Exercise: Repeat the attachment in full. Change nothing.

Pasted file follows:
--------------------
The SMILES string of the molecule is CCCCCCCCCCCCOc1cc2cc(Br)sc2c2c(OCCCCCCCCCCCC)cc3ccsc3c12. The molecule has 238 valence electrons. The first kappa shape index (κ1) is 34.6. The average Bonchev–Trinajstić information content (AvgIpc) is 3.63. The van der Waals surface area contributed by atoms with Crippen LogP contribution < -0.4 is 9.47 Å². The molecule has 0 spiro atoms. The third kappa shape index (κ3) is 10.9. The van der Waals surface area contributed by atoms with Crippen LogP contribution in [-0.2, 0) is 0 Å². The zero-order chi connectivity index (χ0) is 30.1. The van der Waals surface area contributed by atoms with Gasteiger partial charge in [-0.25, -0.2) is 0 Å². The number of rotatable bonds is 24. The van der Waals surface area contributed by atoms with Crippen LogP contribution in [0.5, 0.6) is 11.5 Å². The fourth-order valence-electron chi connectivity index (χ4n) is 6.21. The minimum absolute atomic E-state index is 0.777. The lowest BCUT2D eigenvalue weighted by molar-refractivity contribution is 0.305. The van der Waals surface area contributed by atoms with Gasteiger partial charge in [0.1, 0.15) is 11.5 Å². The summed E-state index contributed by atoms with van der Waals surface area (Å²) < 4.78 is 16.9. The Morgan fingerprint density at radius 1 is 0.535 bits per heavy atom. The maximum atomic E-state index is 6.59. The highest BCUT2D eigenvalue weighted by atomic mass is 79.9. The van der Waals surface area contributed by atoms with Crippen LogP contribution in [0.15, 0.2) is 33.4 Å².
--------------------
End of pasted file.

The SMILES string of the molecule is CCCCCCCCCCCCOc1cc2cc(Br)sc2c2c(OCCCCCCCCCCCC)cc3ccsc3c12. The molecule has 238 valence electrons. The first kappa shape index (κ1) is 34.6. The average Bonchev–Trinajstić information content (AvgIpc) is 3.63. The van der Waals surface area contributed by atoms with Crippen LogP contribution < -0.4 is 9.47 Å². The molecule has 0 spiro atoms. The third kappa shape index (κ3) is 10.9. The van der Waals surface area contributed by atoms with Crippen LogP contribution in [-0.2, 0) is 0 Å². The zero-order chi connectivity index (χ0) is 30.1. The van der Waals surface area contributed by atoms with Gasteiger partial charge in [-0.25, -0.2) is 0 Å². The number of rotatable bonds is 24. The van der Waals surface area contributed by atoms with Crippen LogP contribution in [0.5, 0.6) is 11.5 Å². The fourth-order valence-electron chi connectivity index (χ4n) is 6.21. The minimum absolute atomic E-state index is 0.777. The lowest BCUT2D eigenvalue weighted by molar-refractivity contribution is 0.305. The van der Waals surface area contributed by atoms with Gasteiger partial charge in [0.1, 0.15) is 11.5 Å². The summed E-state index contributed by atoms with van der Waals surface area (Å²) < 4.78 is 16.9. The Morgan fingerprint density at radius 1 is 0.535 bits per heavy atom. The maximum atomic E-state index is 6.59. The highest BCUT2D eigenvalue weighted by atomic mass is 79.9. The van der Waals surface area contributed by atoms with Crippen LogP contribution in [0.15, 0.2) is 33.4 Å².